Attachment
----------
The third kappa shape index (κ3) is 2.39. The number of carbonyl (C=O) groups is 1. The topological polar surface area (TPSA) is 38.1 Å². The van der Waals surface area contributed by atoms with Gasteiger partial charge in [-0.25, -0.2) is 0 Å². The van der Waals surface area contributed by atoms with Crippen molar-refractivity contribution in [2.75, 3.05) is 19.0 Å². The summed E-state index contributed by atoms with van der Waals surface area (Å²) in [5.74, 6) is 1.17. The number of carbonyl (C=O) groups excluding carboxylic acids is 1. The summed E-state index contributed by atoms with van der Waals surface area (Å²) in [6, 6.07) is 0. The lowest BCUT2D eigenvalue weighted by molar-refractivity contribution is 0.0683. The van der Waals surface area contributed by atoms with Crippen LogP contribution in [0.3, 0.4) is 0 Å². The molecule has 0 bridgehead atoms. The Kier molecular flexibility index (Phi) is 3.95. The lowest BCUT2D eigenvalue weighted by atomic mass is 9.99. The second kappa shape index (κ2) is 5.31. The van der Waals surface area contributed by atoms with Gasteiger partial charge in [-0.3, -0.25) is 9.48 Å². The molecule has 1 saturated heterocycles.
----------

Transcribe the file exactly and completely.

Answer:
The third kappa shape index (κ3) is 2.39. The number of carbonyl (C=O) groups is 1. The topological polar surface area (TPSA) is 38.1 Å². The van der Waals surface area contributed by atoms with Gasteiger partial charge in [-0.25, -0.2) is 0 Å². The van der Waals surface area contributed by atoms with Crippen molar-refractivity contribution in [2.75, 3.05) is 19.0 Å². The summed E-state index contributed by atoms with van der Waals surface area (Å²) in [5.74, 6) is 1.17. The number of carbonyl (C=O) groups excluding carboxylic acids is 1. The summed E-state index contributed by atoms with van der Waals surface area (Å²) in [6, 6.07) is 0. The lowest BCUT2D eigenvalue weighted by molar-refractivity contribution is 0.0683. The van der Waals surface area contributed by atoms with Crippen LogP contribution in [0.3, 0.4) is 0 Å². The molecule has 0 bridgehead atoms. The Kier molecular flexibility index (Phi) is 3.95. The lowest BCUT2D eigenvalue weighted by atomic mass is 9.99. The second kappa shape index (κ2) is 5.31. The van der Waals surface area contributed by atoms with Gasteiger partial charge in [-0.3, -0.25) is 9.48 Å². The molecule has 1 saturated heterocycles.